To keep your writing as flat as matzo and even more bland than week-old white bread, be sure to pepper it with the word “very” as frequently as possible.
I can practically hear you squawking now: “This is a professional writing site; where do you get off saying something like that? That’s dreadful writing advice!”
Well, of course it is. It’s also the best way to ensure dull, unimaginative prose – stuff that’s guaranteed to make your readers want to jam pencils in their eyes. But it’s an ideal way to illustrate the point I’m about to make. Stick with me here.
The word “very” is – quite possibly – the weakest word in the English language. It’s the literary equivalent of adding sand to your tea. It offers zero in the way of nutritive value and even less in the way of flavor to your writing.
When contemplating the use of the word “very” in your writing, stop and ask yourself, “What word or phrase could I use instead to better convey my meaning?” If you’re describing a “very big rock” in the middle of the road, you could instead term it a “gargantuan boulder.” Or a “metamorphic monstrosity,” a “hulking sedimentary mass” or maybe even an “igneous behemoth plunked right in my path.”
Get the idea?
Don’t just look for the easy way out. Go deeper. That’s what writing for expression is all about: knowing what you want to convey and being able to communicate your meaning in a way that resonates with your reader.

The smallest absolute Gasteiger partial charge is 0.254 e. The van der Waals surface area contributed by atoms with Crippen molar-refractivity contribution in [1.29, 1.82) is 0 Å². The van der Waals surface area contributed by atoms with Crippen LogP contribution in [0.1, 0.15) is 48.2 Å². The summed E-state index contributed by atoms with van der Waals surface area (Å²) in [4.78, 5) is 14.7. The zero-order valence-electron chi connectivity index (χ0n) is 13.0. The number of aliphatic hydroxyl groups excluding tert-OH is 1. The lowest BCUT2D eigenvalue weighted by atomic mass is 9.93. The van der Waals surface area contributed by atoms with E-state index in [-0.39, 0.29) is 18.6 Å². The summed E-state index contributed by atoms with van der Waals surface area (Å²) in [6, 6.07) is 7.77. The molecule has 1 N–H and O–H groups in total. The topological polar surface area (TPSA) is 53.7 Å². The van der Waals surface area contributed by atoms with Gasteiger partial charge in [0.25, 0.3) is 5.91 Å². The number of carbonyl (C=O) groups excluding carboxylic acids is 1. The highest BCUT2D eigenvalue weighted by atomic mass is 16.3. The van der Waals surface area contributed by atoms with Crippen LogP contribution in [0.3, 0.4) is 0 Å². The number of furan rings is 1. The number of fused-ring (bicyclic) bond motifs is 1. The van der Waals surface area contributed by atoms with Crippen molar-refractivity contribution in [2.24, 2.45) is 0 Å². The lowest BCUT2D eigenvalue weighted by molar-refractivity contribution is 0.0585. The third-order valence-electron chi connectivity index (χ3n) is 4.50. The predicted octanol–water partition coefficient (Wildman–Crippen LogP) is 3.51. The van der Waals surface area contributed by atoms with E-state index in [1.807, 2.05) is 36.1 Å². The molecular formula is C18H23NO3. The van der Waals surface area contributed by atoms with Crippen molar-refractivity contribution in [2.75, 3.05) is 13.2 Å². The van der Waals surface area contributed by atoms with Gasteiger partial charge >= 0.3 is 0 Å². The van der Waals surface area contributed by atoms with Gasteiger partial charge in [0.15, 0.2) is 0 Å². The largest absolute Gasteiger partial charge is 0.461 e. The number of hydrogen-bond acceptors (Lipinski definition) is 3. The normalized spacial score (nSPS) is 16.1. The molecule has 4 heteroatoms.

For example, saying there’s a “very big rock in the road” means nothing, because it’s so doggone vague! Exactly how big is a “very big” rock? Each reader will have a different interpretation or idea of the word “big.” Stuart Little’s concept of a “very big rock” would be vastly different from, say, Andre the Giant’s. You need to give your readers some frame of reference. Is this rock bigger than the proverbial bread box? Smaller than a German shepherd? Roughly the size of a puma? Just how big is very big?
If you say, “The rock could barely fit into a milk crate,” that’s much better. It gives your readers a decent concept of the rock’s mass. A milk crate-sized rock is certainly large; but try this one on for size: “It was bigger than my ’71 VW Beetle.” Now, that’s big!
Another way around this adverbial quagmire is fairly straightforward: Toy around with different adverbs… like “extremely” or “tremendously.” Granted, that is kind of taking the easy way out, but it helps you neatly elude the “very” trap.
In my own writing, there are only two instances in which I use the word “very”: in nonfiction, when directly quoting another person; and in fiction, only in dialogue – when my control over what those independent and often-headstrong characters say is absolutely nonexistent.
So, if you find yourself with the opportunity to use the word “very,” politely decline it in favor of something a little more… meaty and substantive. Something with spice. Something with flavor. Something tasty!
Now get out there and get writing!